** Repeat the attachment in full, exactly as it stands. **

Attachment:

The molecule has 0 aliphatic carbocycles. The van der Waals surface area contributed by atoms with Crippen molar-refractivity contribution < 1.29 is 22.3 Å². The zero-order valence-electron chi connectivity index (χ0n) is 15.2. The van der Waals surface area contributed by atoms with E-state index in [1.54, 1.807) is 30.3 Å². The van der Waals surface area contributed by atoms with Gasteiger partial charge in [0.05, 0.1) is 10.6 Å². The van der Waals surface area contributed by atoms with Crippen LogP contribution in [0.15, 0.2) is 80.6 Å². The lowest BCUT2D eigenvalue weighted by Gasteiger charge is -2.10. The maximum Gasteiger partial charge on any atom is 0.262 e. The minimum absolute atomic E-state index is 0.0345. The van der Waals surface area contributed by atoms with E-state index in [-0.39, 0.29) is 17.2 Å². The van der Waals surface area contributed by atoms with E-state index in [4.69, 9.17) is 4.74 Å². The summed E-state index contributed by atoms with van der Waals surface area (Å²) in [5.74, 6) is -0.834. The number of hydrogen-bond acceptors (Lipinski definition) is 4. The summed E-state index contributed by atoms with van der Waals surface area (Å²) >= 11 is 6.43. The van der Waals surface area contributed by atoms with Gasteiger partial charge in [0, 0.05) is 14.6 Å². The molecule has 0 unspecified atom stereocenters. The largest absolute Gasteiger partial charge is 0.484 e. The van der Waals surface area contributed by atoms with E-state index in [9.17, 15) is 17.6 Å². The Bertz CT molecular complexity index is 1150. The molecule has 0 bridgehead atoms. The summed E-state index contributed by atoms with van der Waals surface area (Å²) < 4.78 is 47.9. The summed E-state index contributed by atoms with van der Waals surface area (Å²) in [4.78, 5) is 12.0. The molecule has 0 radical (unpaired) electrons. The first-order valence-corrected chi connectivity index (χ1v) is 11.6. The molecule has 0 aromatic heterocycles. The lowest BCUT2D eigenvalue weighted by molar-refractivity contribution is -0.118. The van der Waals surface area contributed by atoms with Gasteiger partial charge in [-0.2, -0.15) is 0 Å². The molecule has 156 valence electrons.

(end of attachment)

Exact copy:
The molecule has 0 aliphatic carbocycles. The van der Waals surface area contributed by atoms with Crippen molar-refractivity contribution < 1.29 is 22.3 Å². The zero-order valence-electron chi connectivity index (χ0n) is 15.2. The van der Waals surface area contributed by atoms with E-state index in [1.54, 1.807) is 30.3 Å². The van der Waals surface area contributed by atoms with Gasteiger partial charge in [0.05, 0.1) is 10.6 Å². The van der Waals surface area contributed by atoms with Crippen LogP contribution in [0.15, 0.2) is 80.6 Å². The lowest BCUT2D eigenvalue weighted by Gasteiger charge is -2.10. The maximum Gasteiger partial charge on any atom is 0.262 e. The minimum absolute atomic E-state index is 0.0345. The van der Waals surface area contributed by atoms with E-state index in [-0.39, 0.29) is 17.2 Å². The van der Waals surface area contributed by atoms with E-state index in [4.69, 9.17) is 4.74 Å². The summed E-state index contributed by atoms with van der Waals surface area (Å²) in [5.74, 6) is -0.834. The number of hydrogen-bond acceptors (Lipinski definition) is 4. The summed E-state index contributed by atoms with van der Waals surface area (Å²) >= 11 is 6.43. The van der Waals surface area contributed by atoms with Gasteiger partial charge in [0, 0.05) is 14.6 Å². The molecule has 0 unspecified atom stereocenters. The largest absolute Gasteiger partial charge is 0.484 e. The van der Waals surface area contributed by atoms with E-state index in [9.17, 15) is 17.6 Å². The Bertz CT molecular complexity index is 1150. The molecule has 0 bridgehead atoms. The summed E-state index contributed by atoms with van der Waals surface area (Å²) < 4.78 is 47.9. The summed E-state index contributed by atoms with van der Waals surface area (Å²) in [4.78, 5) is 12.0. The molecule has 0 radical (unpaired) electrons. The first-order valence-corrected chi connectivity index (χ1v) is 11.6. The molecule has 0 aromatic heterocycles. The lowest BCUT2D eigenvalue weighted by molar-refractivity contribution is -0.118. The van der Waals surface area contributed by atoms with Gasteiger partial charge in [-0.2, -0.15) is 0 Å². The molecule has 156 valence electrons.